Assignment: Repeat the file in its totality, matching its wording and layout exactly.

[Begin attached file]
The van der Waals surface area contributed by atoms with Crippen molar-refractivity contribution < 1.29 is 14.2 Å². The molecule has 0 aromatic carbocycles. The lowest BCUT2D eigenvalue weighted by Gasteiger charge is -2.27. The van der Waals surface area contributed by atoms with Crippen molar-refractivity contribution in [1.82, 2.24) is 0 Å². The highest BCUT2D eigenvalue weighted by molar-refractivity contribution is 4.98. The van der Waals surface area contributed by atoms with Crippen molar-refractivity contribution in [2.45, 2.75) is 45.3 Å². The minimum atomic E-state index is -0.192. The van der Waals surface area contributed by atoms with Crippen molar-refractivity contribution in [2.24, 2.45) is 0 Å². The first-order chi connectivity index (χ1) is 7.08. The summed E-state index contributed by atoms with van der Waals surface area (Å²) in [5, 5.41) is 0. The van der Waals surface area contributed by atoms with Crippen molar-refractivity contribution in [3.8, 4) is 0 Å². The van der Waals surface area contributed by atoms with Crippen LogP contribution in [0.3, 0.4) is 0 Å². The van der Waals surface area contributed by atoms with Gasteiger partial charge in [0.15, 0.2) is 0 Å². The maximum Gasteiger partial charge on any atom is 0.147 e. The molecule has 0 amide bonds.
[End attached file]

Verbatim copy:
The van der Waals surface area contributed by atoms with Crippen molar-refractivity contribution < 1.29 is 14.2 Å². The molecule has 0 aromatic carbocycles. The lowest BCUT2D eigenvalue weighted by Gasteiger charge is -2.27. The van der Waals surface area contributed by atoms with Crippen molar-refractivity contribution in [1.82, 2.24) is 0 Å². The highest BCUT2D eigenvalue weighted by molar-refractivity contribution is 4.98. The van der Waals surface area contributed by atoms with Crippen molar-refractivity contribution in [2.45, 2.75) is 45.3 Å². The minimum atomic E-state index is -0.192. The van der Waals surface area contributed by atoms with Crippen molar-refractivity contribution in [2.24, 2.45) is 0 Å². The first-order chi connectivity index (χ1) is 7.08. The summed E-state index contributed by atoms with van der Waals surface area (Å²) in [5, 5.41) is 0. The van der Waals surface area contributed by atoms with Crippen molar-refractivity contribution in [3.8, 4) is 0 Å². The van der Waals surface area contributed by atoms with Crippen LogP contribution in [0.3, 0.4) is 0 Å². The van der Waals surface area contributed by atoms with Gasteiger partial charge in [0.15, 0.2) is 0 Å². The maximum Gasteiger partial charge on any atom is 0.147 e. The molecule has 0 amide bonds.